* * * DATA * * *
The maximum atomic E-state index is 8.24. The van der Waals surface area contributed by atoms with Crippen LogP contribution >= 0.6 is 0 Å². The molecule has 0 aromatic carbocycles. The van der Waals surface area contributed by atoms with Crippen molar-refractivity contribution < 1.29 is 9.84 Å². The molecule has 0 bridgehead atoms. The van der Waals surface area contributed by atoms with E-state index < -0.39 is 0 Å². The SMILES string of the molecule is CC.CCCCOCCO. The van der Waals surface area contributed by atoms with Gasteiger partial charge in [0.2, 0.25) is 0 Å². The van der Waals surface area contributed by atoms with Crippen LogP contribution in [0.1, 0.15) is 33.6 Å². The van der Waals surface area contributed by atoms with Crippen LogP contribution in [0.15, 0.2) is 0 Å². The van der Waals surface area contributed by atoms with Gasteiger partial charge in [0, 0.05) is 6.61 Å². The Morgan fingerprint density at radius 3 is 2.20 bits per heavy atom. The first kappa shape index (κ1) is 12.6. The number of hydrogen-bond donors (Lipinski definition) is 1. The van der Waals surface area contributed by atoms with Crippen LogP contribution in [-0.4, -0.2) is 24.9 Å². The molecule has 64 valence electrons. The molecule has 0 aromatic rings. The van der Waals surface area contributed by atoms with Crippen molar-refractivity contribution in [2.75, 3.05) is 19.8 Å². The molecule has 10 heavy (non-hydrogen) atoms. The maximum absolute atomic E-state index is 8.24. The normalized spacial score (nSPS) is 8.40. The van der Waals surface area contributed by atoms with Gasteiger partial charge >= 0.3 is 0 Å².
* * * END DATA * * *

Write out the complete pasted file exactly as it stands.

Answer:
The maximum atomic E-state index is 8.24. The van der Waals surface area contributed by atoms with Crippen LogP contribution >= 0.6 is 0 Å². The molecule has 0 aromatic carbocycles. The van der Waals surface area contributed by atoms with Crippen molar-refractivity contribution < 1.29 is 9.84 Å². The molecule has 0 bridgehead atoms. The van der Waals surface area contributed by atoms with E-state index < -0.39 is 0 Å². The SMILES string of the molecule is CC.CCCCOCCO. The van der Waals surface area contributed by atoms with Gasteiger partial charge in [0.2, 0.25) is 0 Å². The van der Waals surface area contributed by atoms with Crippen LogP contribution in [0.1, 0.15) is 33.6 Å². The van der Waals surface area contributed by atoms with Crippen LogP contribution in [0.15, 0.2) is 0 Å². The van der Waals surface area contributed by atoms with Gasteiger partial charge in [0, 0.05) is 6.61 Å². The Morgan fingerprint density at radius 3 is 2.20 bits per heavy atom. The first kappa shape index (κ1) is 12.6. The number of hydrogen-bond donors (Lipinski definition) is 1. The van der Waals surface area contributed by atoms with Crippen LogP contribution in [-0.4, -0.2) is 24.9 Å². The molecule has 64 valence electrons. The molecule has 0 aromatic rings. The van der Waals surface area contributed by atoms with Crippen molar-refractivity contribution in [2.75, 3.05) is 19.8 Å². The molecule has 10 heavy (non-hydrogen) atoms. The maximum absolute atomic E-state index is 8.24. The normalized spacial score (nSPS) is 8.40. The van der Waals surface area contributed by atoms with Gasteiger partial charge >= 0.3 is 0 Å².